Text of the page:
Mainly Political, Not Religious, Resentment
Absurd Exaggerations In Anti Catholic Circles
The Yugoslavian troubles over the ratification of the Concordat are still being exploited in an anti-Catholic sense. The affair has even been dragged into correspondence in The Times in reply to the Archbishop of Westminster's appeal there fot a " united Christian Front against the world-wide anti-Christian onslaught."
Our Central European Correspondent explains below the degree of purely political and racial passion that has been roused by what appears to be a religious issue.
In a previous communication he has shown that the Concordat is a fair corn promise which would have been ac cepted by all on its merits alone. Its aim from the Yugoslavian point of view was to unify the Kingdom by making the overwhelmingly Catholic Croats and Slovenes feel at least spiritually at home in their new fatherland.
The Concordat in its present shape was as much due to the late King Alexander, " The Unifier," as to the Vatican.
It is generally known that the Concordat was arranged because Catholicism is a growing Church in Yugoslavia while Orthodoxy is stagnant.
Belgrade, in so far as it is religious at all, will he a Catholic city.
SERBIAN AND CROAT FLAGS
From Our Central European Correspondent
The Concordat with the Vatican, despite a raging campaign, has been ratified by 166 votes to 128. Various members of the Government majority voted against it. The death of the Orthodox Patriarch, Mgr. Varnava, although expected, has created a great sensation and the atmosphere in Belgrade and in old Serbia remains tense:
The final vote in the Skuptchina was dramatic. Many sick deputies, both Government and. Opposition supporters, were carried in. Heated exchanges took place and the Opposition tried to make capital out of the position, although M. Jevtitch, the Opposition leader, actually started the negotiations for the present Concordat.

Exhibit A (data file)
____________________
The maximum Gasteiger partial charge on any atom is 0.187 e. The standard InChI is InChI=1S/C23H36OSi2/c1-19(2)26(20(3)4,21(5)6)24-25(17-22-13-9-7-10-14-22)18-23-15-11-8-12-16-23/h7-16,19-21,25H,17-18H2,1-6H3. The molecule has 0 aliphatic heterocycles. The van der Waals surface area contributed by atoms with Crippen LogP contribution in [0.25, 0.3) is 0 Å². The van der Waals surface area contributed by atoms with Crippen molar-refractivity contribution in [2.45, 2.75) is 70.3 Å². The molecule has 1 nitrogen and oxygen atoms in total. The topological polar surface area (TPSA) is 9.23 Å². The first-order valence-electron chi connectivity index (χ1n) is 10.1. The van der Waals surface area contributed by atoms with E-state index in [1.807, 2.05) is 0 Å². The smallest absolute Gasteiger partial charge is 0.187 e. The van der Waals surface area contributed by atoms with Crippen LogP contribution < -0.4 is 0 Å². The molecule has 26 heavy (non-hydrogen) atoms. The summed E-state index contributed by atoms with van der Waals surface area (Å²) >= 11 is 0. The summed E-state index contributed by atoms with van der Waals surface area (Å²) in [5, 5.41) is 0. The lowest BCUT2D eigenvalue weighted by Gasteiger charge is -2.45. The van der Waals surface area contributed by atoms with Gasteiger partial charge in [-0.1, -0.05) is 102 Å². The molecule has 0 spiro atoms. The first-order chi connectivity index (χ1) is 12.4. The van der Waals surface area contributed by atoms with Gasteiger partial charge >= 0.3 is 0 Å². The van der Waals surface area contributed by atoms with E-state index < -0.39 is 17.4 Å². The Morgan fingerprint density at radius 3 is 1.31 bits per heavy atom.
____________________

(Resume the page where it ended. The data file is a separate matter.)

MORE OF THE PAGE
Orthodox Curious Allies A number of curious allies have supported the Orthodox Church in its campaign against the Concordat.
General Zivkovitch, a former Prime Minister and now a Fascist leader, with the illegal Communists and Nazis, and the Democrats and Peasants all joined forces and distributed propaganda and leaflets.
Dr. Sloyadinovitch, the Premier, has said that, as a gesture to the Orthodox Church, he will not force the Concordat through the Senate for some time. There is also a grave fear that he might not find a majority at all in the Senate and the Concordat may yet have to remain a dead letter. The fall of the Government, too, as a result, is not impossible.
The Premier, as well as all Ministers and deputies who voted for the Concordat, has been excommunicated by the Holy Synod, so that they were unable to attend the Patriarch's funeral and may not participate in the election of the new Patriarch.
Yugoslav Flag Much of this anti-Concordat agitation is purely political. The use nowadays of the old Serbian and Croat flags is forbidden. The Yugoslav flag only may be flown, the one exception being in Orthodox processions, which use the old Serbian colours as a Church flag. Recently, despite the ban, the Croats
have become increasingly bold about the use of the Croat flag. At a celebration a short while ago of the birthday of Dr. Matchek, the Croat leader, he drove through Zagreb in a triumphal procession, while thousands of these illegal flags fluttered on all sides.
The Serbs naturally resent this. The anti-Concordat agitation is largely an expression of such political resentment. Add to this the ante-Italian feeling consequent upon the recent agreement with Italy, and it is easy to understand the artificiality of the agitation.
Childish Anti-Catholic Propaganda A sample of the childish anti-Catholic propaganda now current in Belgrade is the following.
Fr. Koroshec, Minister of the Interior, is a Catholic and the Slovene leader in the Skuptchina. As he controls the gendarmes. he is said to have drafted in all his native Slovenes from Ljubljana, as the Belgrade gendarmes refused to act against the Orthodox procession organised to demonstrate against the Concordat!
The regrettable incidents when the procession was broken up were also grossly exaggerated and this is all typical of this unreasonable anti-Catholic outburst of political spite.
The late Mgr. Varnava, Patriarch of the Serbian Orthodox Church, in his early years constantly took part in uprisings against the Turks, and to the end of his life was a keen Serbian Nationalist. A brilliant scholar, he was educated at St. Petersburg and in 1905 became a monk. In 1914 he became Bishop of Veles on the Bulgarian border, whence he had to retreat with the Serbian army during the Great War. In 1920 he was elected Patriarch in succession to Mgr. Dimitri. A prelate of great energy. he was one of the most striking personalities in Yugoslav national life. His close connection with and deep devotion to Tsarist Russia made him take a keen interest in welfare work among the numerous Russian refugees in Yugoslavia and he was a particularly bitter opponent of Bolshevism, which he had known firsthand during the Russian revolution.